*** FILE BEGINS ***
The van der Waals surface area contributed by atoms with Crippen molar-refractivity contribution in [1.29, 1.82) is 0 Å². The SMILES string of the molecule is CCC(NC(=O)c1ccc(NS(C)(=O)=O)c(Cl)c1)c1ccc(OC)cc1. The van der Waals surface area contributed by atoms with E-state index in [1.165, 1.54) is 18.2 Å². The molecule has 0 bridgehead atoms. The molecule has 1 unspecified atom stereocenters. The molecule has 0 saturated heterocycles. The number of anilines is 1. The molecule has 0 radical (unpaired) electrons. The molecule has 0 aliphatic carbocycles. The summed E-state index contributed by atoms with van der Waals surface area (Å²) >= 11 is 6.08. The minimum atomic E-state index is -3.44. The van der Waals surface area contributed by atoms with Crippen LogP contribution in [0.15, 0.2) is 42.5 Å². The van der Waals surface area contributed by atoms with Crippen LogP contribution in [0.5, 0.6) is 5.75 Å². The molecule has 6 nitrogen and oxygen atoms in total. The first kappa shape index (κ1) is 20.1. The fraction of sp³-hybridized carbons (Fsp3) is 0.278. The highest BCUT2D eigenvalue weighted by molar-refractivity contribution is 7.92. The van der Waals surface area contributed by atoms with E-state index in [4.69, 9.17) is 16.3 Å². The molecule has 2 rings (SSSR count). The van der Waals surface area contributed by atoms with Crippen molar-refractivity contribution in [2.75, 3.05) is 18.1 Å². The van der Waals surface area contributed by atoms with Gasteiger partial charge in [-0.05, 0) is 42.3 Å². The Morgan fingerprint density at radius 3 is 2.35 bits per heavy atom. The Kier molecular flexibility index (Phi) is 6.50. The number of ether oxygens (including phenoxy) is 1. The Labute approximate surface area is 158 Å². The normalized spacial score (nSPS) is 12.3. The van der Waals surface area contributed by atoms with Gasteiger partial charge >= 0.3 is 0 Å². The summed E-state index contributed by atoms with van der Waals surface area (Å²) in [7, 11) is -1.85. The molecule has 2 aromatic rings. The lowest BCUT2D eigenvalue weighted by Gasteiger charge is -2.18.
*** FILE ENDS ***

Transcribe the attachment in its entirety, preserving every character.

The van der Waals surface area contributed by atoms with Crippen molar-refractivity contribution in [1.29, 1.82) is 0 Å². The SMILES string of the molecule is CCC(NC(=O)c1ccc(NS(C)(=O)=O)c(Cl)c1)c1ccc(OC)cc1. The van der Waals surface area contributed by atoms with E-state index in [1.165, 1.54) is 18.2 Å². The molecule has 0 bridgehead atoms. The molecule has 1 unspecified atom stereocenters. The molecule has 0 saturated heterocycles. The number of anilines is 1. The molecule has 0 radical (unpaired) electrons. The molecule has 0 aliphatic carbocycles. The summed E-state index contributed by atoms with van der Waals surface area (Å²) >= 11 is 6.08. The minimum atomic E-state index is -3.44. The van der Waals surface area contributed by atoms with Crippen LogP contribution in [0.15, 0.2) is 42.5 Å². The van der Waals surface area contributed by atoms with Crippen LogP contribution in [0.5, 0.6) is 5.75 Å². The molecule has 6 nitrogen and oxygen atoms in total. The first kappa shape index (κ1) is 20.1. The fraction of sp³-hybridized carbons (Fsp3) is 0.278. The highest BCUT2D eigenvalue weighted by molar-refractivity contribution is 7.92. The van der Waals surface area contributed by atoms with E-state index in [4.69, 9.17) is 16.3 Å². The molecule has 2 rings (SSSR count). The van der Waals surface area contributed by atoms with Crippen molar-refractivity contribution in [2.75, 3.05) is 18.1 Å². The van der Waals surface area contributed by atoms with Gasteiger partial charge in [-0.05, 0) is 42.3 Å². The Morgan fingerprint density at radius 3 is 2.35 bits per heavy atom. The Kier molecular flexibility index (Phi) is 6.50. The number of ether oxygens (including phenoxy) is 1. The Labute approximate surface area is 158 Å². The normalized spacial score (nSPS) is 12.3. The van der Waals surface area contributed by atoms with Gasteiger partial charge >= 0.3 is 0 Å². The summed E-state index contributed by atoms with van der Waals surface area (Å²) in [7, 11) is -1.85. The molecule has 2 aromatic rings. The lowest BCUT2D eigenvalue weighted by Gasteiger charge is -2.18.